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PLoS One. 2016 Apr 4;11(4):e0152076. doi: 10.1371/journal.pone.0152076. eCollection 2016.

Indirect Reciprocity; A Field Experiment.

Author information

1
University of Amsterdam, Amsterdam, the Netherlands.
2
CREED and Tinbergen Institute, Amsterdam School of Economics, University of Amsterdam, PO Box 15867, 1001, NJ, Amsterdam, The Netherlands.
3
Robert Schumann Center for Advanced Studies, European University Institute, Via Roccettini 9, I-50014, San Domenico die Fiesole (FI), Italy.

Abstract

Indirect reciprocity involves cooperative acts towards strangers, either in response to their kindness to third parties (downstream) or after receiving kindness from others oneself (upstream). It is considered to be important for the evolution of cooperative behavior amongst humans. Though it has been widely studied theoretically, the empirical evidence of indirect reciprocity has thus far been limited and based solely on behavior in laboratory experiments. We provide evidence from an online environment where members can repeatedly ask and offer services to each other, free of charge. For the purpose of this study we created several new member profiles, which differ only in terms of their serving history. We then sent out a large number of service requests to different members from all over the world. We observe that a service request is more likely to be rewarded for those with a profile history of offering the service (to third parties) in the past. This provides clear evidence of (downstream) indirect reciprocity. We find no support for upstream indirect reciprocity (in this case, rewarding the service request after having previously received the service from third parties), however. Our evidence of downstream indirect reciprocity cannot be attributed to reputational effects concerning one's trustworthiness as a service user.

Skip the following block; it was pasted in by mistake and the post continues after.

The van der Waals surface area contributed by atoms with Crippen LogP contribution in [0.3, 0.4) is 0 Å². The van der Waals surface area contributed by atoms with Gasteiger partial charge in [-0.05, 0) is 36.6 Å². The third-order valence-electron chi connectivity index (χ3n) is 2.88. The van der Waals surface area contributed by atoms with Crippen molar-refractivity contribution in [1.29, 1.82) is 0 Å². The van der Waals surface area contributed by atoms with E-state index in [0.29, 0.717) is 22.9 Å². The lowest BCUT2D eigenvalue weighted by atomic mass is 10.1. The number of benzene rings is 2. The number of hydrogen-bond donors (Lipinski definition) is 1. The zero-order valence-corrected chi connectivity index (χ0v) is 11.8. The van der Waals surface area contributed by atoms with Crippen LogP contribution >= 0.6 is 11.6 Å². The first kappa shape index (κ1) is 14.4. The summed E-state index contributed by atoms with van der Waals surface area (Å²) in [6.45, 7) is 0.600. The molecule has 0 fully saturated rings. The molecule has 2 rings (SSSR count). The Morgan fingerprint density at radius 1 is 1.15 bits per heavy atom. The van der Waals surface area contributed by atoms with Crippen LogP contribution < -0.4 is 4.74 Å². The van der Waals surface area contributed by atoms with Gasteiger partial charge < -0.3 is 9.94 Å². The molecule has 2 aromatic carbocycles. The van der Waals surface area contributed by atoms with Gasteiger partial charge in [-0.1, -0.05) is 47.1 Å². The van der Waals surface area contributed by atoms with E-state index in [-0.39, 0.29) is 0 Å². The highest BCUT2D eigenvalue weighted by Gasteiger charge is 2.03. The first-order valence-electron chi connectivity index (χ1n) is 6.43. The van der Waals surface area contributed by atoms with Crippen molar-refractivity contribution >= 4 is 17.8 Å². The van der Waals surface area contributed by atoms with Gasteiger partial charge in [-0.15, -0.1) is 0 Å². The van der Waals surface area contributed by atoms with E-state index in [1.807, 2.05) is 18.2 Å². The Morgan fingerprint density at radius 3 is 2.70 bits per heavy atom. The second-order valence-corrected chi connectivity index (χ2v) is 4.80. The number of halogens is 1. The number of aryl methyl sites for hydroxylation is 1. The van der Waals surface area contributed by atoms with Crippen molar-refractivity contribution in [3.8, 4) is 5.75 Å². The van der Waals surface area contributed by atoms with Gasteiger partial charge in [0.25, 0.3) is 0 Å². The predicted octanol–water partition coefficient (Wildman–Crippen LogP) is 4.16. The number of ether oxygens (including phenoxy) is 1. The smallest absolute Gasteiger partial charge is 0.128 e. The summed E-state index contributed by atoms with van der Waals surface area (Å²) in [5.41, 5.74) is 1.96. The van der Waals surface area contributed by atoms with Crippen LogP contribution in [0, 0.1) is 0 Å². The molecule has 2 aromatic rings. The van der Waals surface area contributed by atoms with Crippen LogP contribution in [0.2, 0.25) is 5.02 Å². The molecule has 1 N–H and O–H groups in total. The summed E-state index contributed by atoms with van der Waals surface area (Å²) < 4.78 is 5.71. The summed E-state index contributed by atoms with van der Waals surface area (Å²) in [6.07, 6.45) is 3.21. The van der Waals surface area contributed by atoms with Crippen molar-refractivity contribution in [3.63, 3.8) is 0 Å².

PMID:
27043712
PMCID:
PMC4820101
DOI:
10.1371/journal.pone.0152076
[Indexed for MEDLINE]
Free PMC Article

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